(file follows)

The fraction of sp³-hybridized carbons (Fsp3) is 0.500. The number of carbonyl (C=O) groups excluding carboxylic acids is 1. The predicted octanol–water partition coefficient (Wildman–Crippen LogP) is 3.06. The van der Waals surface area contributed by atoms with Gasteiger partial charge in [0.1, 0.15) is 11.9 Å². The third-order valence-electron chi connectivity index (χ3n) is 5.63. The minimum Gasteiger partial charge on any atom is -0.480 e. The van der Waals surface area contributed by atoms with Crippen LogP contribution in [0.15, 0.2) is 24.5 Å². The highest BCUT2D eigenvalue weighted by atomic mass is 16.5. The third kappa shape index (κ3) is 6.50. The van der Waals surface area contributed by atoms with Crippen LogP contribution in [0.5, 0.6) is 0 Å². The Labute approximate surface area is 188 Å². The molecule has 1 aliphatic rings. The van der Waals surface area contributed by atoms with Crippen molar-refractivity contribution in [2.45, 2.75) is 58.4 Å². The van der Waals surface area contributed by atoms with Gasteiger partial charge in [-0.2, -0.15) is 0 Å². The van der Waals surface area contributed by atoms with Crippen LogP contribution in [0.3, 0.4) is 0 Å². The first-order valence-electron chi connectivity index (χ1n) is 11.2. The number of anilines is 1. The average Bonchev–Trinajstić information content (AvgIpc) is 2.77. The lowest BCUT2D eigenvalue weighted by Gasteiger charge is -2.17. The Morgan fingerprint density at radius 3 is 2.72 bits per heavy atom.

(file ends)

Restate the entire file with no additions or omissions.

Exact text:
The fraction of sp³-hybridized carbons (Fsp3) is 0.500. The number of carbonyl (C=O) groups excluding carboxylic acids is 1. The predicted octanol–water partition coefficient (Wildman–Crippen LogP) is 3.06. The van der Waals surface area contributed by atoms with Gasteiger partial charge in [0.1, 0.15) is 11.9 Å². The third-order valence-electron chi connectivity index (χ3n) is 5.63. The minimum Gasteiger partial charge on any atom is -0.480 e. The van der Waals surface area contributed by atoms with Crippen LogP contribution in [0.15, 0.2) is 24.5 Å². The highest BCUT2D eigenvalue weighted by atomic mass is 16.5. The third kappa shape index (κ3) is 6.50. The van der Waals surface area contributed by atoms with Crippen LogP contribution in [0.5, 0.6) is 0 Å². The Labute approximate surface area is 188 Å². The molecule has 1 aliphatic rings. The van der Waals surface area contributed by atoms with Crippen molar-refractivity contribution in [2.45, 2.75) is 58.4 Å². The van der Waals surface area contributed by atoms with Gasteiger partial charge in [-0.2, -0.15) is 0 Å². The van der Waals surface area contributed by atoms with Crippen LogP contribution in [0.3, 0.4) is 0 Å². The first-order valence-electron chi connectivity index (χ1n) is 11.2. The number of anilines is 1. The average Bonchev–Trinajstić information content (AvgIpc) is 2.77. The lowest BCUT2D eigenvalue weighted by Gasteiger charge is -2.17. The Morgan fingerprint density at radius 3 is 2.72 bits per heavy atom.